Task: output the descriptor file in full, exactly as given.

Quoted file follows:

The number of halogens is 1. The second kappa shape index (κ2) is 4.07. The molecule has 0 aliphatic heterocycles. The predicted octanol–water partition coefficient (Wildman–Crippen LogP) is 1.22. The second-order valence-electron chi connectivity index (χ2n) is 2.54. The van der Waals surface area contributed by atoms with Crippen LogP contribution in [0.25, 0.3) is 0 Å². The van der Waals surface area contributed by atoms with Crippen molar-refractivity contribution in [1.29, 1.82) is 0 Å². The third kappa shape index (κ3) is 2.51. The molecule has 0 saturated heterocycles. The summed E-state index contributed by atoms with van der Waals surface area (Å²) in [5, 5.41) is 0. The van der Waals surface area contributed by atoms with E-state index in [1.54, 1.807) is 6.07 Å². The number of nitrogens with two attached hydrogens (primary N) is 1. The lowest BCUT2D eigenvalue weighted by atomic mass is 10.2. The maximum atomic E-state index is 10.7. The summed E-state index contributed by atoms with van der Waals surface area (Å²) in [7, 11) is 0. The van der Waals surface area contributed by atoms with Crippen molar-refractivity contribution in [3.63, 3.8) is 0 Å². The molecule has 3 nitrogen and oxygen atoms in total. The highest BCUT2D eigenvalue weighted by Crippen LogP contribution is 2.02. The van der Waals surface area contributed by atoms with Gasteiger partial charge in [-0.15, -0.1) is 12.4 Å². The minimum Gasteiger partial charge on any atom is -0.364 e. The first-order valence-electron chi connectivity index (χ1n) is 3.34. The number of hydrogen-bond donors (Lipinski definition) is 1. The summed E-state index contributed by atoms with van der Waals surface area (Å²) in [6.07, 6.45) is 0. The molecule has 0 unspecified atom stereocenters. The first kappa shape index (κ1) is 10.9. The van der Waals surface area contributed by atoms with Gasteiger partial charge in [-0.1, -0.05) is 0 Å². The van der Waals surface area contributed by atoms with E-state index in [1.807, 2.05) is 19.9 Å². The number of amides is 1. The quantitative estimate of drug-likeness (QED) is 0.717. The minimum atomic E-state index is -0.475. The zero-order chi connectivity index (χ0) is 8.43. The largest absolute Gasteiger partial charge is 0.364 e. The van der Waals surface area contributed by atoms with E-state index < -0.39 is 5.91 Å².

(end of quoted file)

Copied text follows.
The number of halogens is 1. The second kappa shape index (κ2) is 4.07. The molecule has 0 aliphatic heterocycles. The predicted octanol–water partition coefficient (Wildman–Crippen LogP) is 1.22. The second-order valence-electron chi connectivity index (χ2n) is 2.54. The van der Waals surface area contributed by atoms with Crippen LogP contribution in [0.25, 0.3) is 0 Å². The van der Waals surface area contributed by atoms with Crippen molar-refractivity contribution in [1.29, 1.82) is 0 Å². The third kappa shape index (κ3) is 2.51. The molecule has 0 saturated heterocycles. The summed E-state index contributed by atoms with van der Waals surface area (Å²) in [5, 5.41) is 0. The van der Waals surface area contributed by atoms with E-state index in [1.54, 1.807) is 6.07 Å². The number of nitrogens with two attached hydrogens (primary N) is 1. The lowest BCUT2D eigenvalue weighted by atomic mass is 10.2. The maximum atomic E-state index is 10.7. The summed E-state index contributed by atoms with van der Waals surface area (Å²) in [7, 11) is 0. The van der Waals surface area contributed by atoms with Crippen molar-refractivity contribution in [3.63, 3.8) is 0 Å². The molecule has 3 nitrogen and oxygen atoms in total. The highest BCUT2D eigenvalue weighted by Crippen LogP contribution is 2.02. The van der Waals surface area contributed by atoms with Gasteiger partial charge in [-0.15, -0.1) is 12.4 Å². The minimum Gasteiger partial charge on any atom is -0.364 e. The first-order valence-electron chi connectivity index (χ1n) is 3.34. The number of hydrogen-bond donors (Lipinski definition) is 1. The summed E-state index contributed by atoms with van der Waals surface area (Å²) in [6.07, 6.45) is 0. The molecule has 0 unspecified atom stereocenters. The first kappa shape index (κ1) is 10.9. The van der Waals surface area contributed by atoms with Gasteiger partial charge in [-0.1, -0.05) is 0 Å². The van der Waals surface area contributed by atoms with E-state index in [1.807, 2.05) is 19.9 Å². The number of amides is 1. The quantitative estimate of drug-likeness (QED) is 0.717. The minimum atomic E-state index is -0.475. The zero-order chi connectivity index (χ0) is 8.43. The largest absolute Gasteiger partial charge is 0.364 e. The van der Waals surface area contributed by atoms with E-state index < -0.39 is 5.91 Å².